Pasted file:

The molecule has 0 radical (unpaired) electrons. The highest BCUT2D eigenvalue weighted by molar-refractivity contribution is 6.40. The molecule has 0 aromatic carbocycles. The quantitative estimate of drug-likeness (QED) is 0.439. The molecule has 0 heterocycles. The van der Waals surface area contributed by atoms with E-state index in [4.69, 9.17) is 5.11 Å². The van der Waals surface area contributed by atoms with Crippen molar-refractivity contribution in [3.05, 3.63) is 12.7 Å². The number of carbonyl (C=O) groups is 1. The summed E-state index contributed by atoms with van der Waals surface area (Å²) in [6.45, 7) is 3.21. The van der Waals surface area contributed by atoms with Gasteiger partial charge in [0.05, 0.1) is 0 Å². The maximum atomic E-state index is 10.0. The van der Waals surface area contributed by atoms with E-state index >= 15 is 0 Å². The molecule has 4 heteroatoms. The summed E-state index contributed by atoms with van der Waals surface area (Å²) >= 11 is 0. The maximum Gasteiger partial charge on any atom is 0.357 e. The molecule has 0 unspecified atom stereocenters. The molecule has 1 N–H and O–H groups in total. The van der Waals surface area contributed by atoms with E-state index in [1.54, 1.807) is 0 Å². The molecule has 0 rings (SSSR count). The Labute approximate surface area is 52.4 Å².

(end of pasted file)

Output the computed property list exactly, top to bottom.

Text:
The molecule has 0 radical (unpaired) electrons. The highest BCUT2D eigenvalue weighted by molar-refractivity contribution is 6.40. The molecule has 0 aromatic carbocycles. The quantitative estimate of drug-likeness (QED) is 0.439. The molecule has 0 heterocycles. The van der Waals surface area contributed by atoms with E-state index in [4.69, 9.17) is 5.11 Å². The van der Waals surface area contributed by atoms with Crippen molar-refractivity contribution in [3.05, 3.63) is 12.7 Å². The number of carbonyl (C=O) groups is 1. The summed E-state index contributed by atoms with van der Waals surface area (Å²) in [6.45, 7) is 3.21. The van der Waals surface area contributed by atoms with Gasteiger partial charge in [0.05, 0.1) is 0 Å². The maximum atomic E-state index is 10.0. The van der Waals surface area contributed by atoms with E-state index >= 15 is 0 Å². The molecule has 4 heteroatoms. The summed E-state index contributed by atoms with van der Waals surface area (Å²) >= 11 is 0. The maximum Gasteiger partial charge on any atom is 0.357 e. The molecule has 0 unspecified atom stereocenters. The molecule has 1 N–H and O–H groups in total. The van der Waals surface area contributed by atoms with E-state index in [1.54, 1.807) is 0 Å². The molecule has 0 rings (SSSR count). The Labute approximate surface area is 52.4 Å².